• Delmon Young, Twins, $2.6MM with $25,000 bonuses each for 575 and 600 plate appearances. You gotta figure that if he doesn’t step up and assert himself this year that he’s non-tender bait for next year.
  • Alex Gordon and Robinson Tejeda, Royals, terms are top secret. They could tell you, but then they’d have to kill you.
  • Stephen Drew, Diamondbacks $3.4 million. He’s the Ashlee Simpson of the Drew brothers. Wait, I forgot about Tim Drew.  Let’s start over: Tim is Magda Gabor, J.D. is Zsa Zsa, and Stephen is Eva. 
  • John Danks, White Sox,  $3.45 million, and all of the Slim-Fast he can drink. Forget that. I got my Danks and Jenks mixed up.  Again.
  • Pedro Feliciano, Mets $2.9 million with $100K in performance bonuses. He’s used so much, however that he’s probably the cheapest pitcher in baseball on a pro-rata basis.  If the Mets are out of it this year they should try to break Mike Marshall’s record with the guy.
  • Chris Ray, Rangers, $975,000. Ray saved 33 games once upon a time, but a 7.27 ERA and Tommy John surgery in the rear window will cut down on your market price.
  • Jeremy Accardo, Blue Jays, $1.08 million.  Accardo is like that old barn on a road trip. I feel like I’ve reported this deal four of five times already today, but according to my map I’m still heading in the right direction;
  • Rafael Perez, Indians, $795,000. Another member of the 7.00+ ERA club. I actually saw him pitch here in Columbus last year. I’m sure I’ll get plenty of chances this year too.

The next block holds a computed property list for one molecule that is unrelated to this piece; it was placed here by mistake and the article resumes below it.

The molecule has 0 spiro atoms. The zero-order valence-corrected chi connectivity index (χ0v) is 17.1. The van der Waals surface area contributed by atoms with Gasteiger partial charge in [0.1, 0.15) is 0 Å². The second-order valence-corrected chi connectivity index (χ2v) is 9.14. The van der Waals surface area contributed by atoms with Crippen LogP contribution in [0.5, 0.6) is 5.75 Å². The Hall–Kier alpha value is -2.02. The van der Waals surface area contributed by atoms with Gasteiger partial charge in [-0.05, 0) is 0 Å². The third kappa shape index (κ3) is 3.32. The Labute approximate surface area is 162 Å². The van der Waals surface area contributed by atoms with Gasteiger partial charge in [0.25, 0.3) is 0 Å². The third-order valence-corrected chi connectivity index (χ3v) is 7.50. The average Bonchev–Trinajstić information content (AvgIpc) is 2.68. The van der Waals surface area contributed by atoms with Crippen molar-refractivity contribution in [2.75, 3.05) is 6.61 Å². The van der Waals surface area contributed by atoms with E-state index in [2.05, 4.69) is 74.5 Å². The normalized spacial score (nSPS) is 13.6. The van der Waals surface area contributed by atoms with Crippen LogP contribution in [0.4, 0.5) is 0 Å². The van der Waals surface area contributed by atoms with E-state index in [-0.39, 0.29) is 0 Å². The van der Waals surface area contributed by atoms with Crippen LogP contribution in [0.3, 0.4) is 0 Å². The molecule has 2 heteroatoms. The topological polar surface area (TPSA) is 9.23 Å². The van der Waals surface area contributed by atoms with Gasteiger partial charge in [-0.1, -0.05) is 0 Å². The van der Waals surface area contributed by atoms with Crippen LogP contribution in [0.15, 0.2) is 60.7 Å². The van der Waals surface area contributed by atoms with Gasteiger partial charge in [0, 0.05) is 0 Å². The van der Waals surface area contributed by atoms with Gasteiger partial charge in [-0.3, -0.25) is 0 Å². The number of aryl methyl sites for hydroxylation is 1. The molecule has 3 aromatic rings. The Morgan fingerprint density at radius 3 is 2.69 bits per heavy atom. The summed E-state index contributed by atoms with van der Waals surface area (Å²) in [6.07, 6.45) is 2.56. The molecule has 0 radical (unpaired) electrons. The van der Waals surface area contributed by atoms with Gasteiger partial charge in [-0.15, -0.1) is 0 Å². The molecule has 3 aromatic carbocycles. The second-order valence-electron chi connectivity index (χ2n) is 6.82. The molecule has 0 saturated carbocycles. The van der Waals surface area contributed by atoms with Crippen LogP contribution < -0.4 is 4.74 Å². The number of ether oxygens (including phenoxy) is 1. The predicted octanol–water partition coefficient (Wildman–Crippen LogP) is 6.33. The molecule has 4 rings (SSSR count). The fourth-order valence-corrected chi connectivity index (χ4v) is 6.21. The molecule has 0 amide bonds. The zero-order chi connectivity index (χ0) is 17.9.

• Luke Scott, Orioles, $4.05 million. I like Luke Scott. I kind of hope he turns into Matt Stairs and hangs around forever.
  • Jeff Baker, Mike Fontenot, Koyie Hill, Angel Guzman and Tom Gorzelanny, Cubs, for $975,000 $1million, $700,000, $825,000 and $800,000, respectively. Man, the Cubs were busy this morning. Kind of makes me wish I was in the room at the same time. I bet I’d have a good shot of slipping a contract with my name on it in front of Jim Hendry and walking away with $800K. 
  • Zach Duke, Pirates, terms unknown. And Duke comes from Parts Unknown. Used to wrestle with a mask back in his high school days. True story.
  • Mark Lowe, Mariners $1.15 million.  At some point in the last hour I became convinced that people just started making up names of baseball players and tweeted phony deals for them. Neat idea. I think I’m going to jump on the Twitter and make up one myself.

Reid Brignac is trying to become a switch hitter

LAKE BUENA VISTA, FL - FEBRUARY 26:  Reid Brignac #4 of the Atlanta Braves poses on photo day at Champion Stadium on February 26, 2016 in Lake Buena Vista, Florida.  (Photo by Rob Carr/Getty Images)
Rob Carr/Getty Images